Then, there’s the in between around town at night, or even at dusk or dawn. Try to expose a stop or so under ambient and light paint in the time available to you. Of course there is always stacking if things are working against you.


Earth, Wind and Fire - by Steve Humpleby


Can you give us a run down of the main light painting tools you use?

Well, let me brush on most of them. The obvious ones that everyone has at arms reach are simple torches, sparklers and so on. So, there is always somewhere for people to start. I still love and use sparklers a lot in my light painting.

I guess the next step is the light sabres and light toys. I don’t use these as much as I used to, but still have a few. I still purchase the “Glo Bag” every year at the Perth Royal Show.

Then we step up a bit to the DIY stuff that you can’t just buy, or at least shouldn’t (LOL). I have bike wheels with various lights attached, two-meter long led battens, a circle tool made from a speaker stand, some fire creating tools wink and everyone’s favorite, the “Wool Spinner”.


Ah yes – the Wool Spinner! It needs its own OHS user manual that one, what with all the burns!! Let’s talk about the light painting you did of the DNA tower in King’s Park. Can you step us through the process? How did you paint it etc?


Where X-Mas Trees are made - by Steve Humpleby


This was at the night of the Luna Eclipse. A few of us got together to go out and photograph a few of Perths popular structures, in a different light. This was our last point of call for the evening (morning). We did so many things like running up and down that thing with different lights, we were all exhausted. The example we have here was the last one we did.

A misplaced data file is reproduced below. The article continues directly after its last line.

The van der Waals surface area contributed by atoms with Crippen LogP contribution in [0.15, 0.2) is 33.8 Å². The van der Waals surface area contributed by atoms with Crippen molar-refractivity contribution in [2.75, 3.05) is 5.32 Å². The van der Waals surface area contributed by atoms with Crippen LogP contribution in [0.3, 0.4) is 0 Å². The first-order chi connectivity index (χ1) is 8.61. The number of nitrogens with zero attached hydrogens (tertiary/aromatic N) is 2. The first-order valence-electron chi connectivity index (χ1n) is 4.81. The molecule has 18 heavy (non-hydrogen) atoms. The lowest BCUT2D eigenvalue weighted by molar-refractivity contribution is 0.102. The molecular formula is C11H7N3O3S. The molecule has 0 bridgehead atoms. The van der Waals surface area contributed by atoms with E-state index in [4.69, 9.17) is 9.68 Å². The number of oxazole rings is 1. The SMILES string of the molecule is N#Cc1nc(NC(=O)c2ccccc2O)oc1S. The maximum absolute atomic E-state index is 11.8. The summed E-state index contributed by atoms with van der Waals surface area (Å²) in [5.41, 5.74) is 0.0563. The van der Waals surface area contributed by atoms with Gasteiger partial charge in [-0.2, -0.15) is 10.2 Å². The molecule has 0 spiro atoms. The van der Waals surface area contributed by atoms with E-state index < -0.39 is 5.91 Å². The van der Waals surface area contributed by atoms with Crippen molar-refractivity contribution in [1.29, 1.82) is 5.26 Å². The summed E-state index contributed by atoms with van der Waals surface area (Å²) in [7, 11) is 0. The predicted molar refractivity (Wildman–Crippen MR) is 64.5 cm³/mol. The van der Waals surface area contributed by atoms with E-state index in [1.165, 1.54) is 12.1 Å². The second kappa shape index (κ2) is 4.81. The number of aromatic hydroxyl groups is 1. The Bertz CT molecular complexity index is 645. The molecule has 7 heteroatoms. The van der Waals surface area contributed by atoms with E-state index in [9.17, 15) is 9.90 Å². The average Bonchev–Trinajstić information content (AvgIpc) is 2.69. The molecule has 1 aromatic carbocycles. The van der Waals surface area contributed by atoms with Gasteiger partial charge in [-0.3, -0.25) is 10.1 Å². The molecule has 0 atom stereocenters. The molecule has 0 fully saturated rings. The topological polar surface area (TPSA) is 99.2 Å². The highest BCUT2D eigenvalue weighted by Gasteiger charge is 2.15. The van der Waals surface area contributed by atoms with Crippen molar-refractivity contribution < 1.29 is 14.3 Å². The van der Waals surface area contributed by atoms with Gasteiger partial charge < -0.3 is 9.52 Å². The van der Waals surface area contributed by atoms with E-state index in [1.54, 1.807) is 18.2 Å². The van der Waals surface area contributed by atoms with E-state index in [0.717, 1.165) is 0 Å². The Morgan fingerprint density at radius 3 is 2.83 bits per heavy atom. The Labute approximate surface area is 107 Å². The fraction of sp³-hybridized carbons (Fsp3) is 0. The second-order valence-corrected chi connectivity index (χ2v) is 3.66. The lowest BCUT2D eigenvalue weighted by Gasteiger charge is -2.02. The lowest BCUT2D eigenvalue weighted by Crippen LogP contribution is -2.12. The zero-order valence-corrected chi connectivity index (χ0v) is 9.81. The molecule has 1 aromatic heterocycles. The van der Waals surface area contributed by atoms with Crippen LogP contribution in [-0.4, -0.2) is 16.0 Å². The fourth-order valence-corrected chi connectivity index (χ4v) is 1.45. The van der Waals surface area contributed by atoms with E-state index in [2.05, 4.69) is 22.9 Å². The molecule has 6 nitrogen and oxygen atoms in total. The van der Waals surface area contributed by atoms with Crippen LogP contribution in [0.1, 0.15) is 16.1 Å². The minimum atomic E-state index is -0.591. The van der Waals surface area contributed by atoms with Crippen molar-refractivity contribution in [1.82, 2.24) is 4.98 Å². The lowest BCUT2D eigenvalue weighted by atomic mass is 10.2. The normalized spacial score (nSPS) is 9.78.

David Savage who has become obsessed with light painting after joining myself and a couple of others one night I took my lights to Bridgetown, had been experimenting with one of my lights to form a Xmas tree.

I suggested he try one under the tower. We set our cameras to bulb and through previous shots calculated that we would shoot for around 2 1/2 minutes at ISO 200 (another person had a camera that started at this ISO). I was using my manual fisheye but I think we were around f11 or f14.

So, as Dave painted his tree, I painted the left hand side with a bright LED Lenser P7 torch for around 30 seconds. Then to add the red on the side I used the same DIY LED strip that was used to paint the tree to light up the right hand side red for around 60 seconds. I call this “stick” my RGB stick… LOL! We then left the shutters open so that we could capture the ambient light with the cloud movement. This was obviously after the Luna Eclipse was over. A simple shot element wise but effective.


It’s really cool! Quite sci-fi and presents such a different view of the DNA tower. When shooting long exposures light painting, is is preferable to shoot in Bulb mode, or can people just set the shutter speed and go with it?

With many DSLR cameras you can only go to 30 seconds (sometimes a minute) on the camera timer itself. If you want to go longer, Bulb is generally what you need to use. Some also have a feature called Time which is very similar.

You need a cable release or the likes where you can lock in the switch to keep the shutter open.

Timer remotes are also a good option to use where you can dial in the exposure time you are after but not a necessity. I use these if I am chasing multiple exposures longer then the 30 seconds that the camera offers.


Direct Hit - by Steve Humpleby